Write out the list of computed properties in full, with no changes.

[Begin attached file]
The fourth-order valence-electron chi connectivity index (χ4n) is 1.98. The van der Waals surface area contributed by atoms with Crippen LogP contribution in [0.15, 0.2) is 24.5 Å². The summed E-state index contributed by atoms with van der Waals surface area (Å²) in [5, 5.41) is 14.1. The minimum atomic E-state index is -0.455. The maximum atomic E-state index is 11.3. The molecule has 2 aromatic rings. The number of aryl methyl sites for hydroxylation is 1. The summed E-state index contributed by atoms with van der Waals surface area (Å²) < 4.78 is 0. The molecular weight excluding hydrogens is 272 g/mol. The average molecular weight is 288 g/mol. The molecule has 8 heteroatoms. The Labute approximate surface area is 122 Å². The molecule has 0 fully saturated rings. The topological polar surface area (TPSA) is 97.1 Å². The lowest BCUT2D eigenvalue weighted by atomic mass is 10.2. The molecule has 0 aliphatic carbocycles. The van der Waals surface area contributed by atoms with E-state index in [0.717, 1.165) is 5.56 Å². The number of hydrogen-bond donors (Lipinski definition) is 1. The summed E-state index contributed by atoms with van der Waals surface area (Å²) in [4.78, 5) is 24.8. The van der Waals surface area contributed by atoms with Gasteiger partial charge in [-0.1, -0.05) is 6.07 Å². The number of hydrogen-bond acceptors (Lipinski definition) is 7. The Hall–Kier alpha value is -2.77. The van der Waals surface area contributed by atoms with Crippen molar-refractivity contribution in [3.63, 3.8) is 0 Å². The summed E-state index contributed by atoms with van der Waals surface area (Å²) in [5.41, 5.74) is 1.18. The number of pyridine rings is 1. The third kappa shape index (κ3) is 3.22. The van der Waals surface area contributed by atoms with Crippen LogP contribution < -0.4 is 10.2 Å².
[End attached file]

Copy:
The fourth-order valence-electron chi connectivity index (χ4n) is 1.98. The van der Waals surface area contributed by atoms with Crippen LogP contribution in [0.15, 0.2) is 24.5 Å². The summed E-state index contributed by atoms with van der Waals surface area (Å²) in [5, 5.41) is 14.1. The minimum atomic E-state index is -0.455. The maximum atomic E-state index is 11.3. The molecule has 2 aromatic rings. The number of aryl methyl sites for hydroxylation is 1. The summed E-state index contributed by atoms with van der Waals surface area (Å²) < 4.78 is 0. The molecular weight excluding hydrogens is 272 g/mol. The average molecular weight is 288 g/mol. The molecule has 8 heteroatoms. The Labute approximate surface area is 122 Å². The molecule has 0 fully saturated rings. The topological polar surface area (TPSA) is 97.1 Å². The lowest BCUT2D eigenvalue weighted by atomic mass is 10.2. The molecule has 0 aliphatic carbocycles. The van der Waals surface area contributed by atoms with E-state index in [0.717, 1.165) is 5.56 Å². The number of hydrogen-bond donors (Lipinski definition) is 1. The summed E-state index contributed by atoms with van der Waals surface area (Å²) in [4.78, 5) is 24.8. The van der Waals surface area contributed by atoms with Gasteiger partial charge in [-0.1, -0.05) is 6.07 Å². The number of hydrogen-bond acceptors (Lipinski definition) is 7. The Hall–Kier alpha value is -2.77. The van der Waals surface area contributed by atoms with Crippen molar-refractivity contribution in [3.63, 3.8) is 0 Å². The summed E-state index contributed by atoms with van der Waals surface area (Å²) in [5.41, 5.74) is 1.18. The number of pyridine rings is 1. The third kappa shape index (κ3) is 3.22. The van der Waals surface area contributed by atoms with Crippen LogP contribution < -0.4 is 10.2 Å².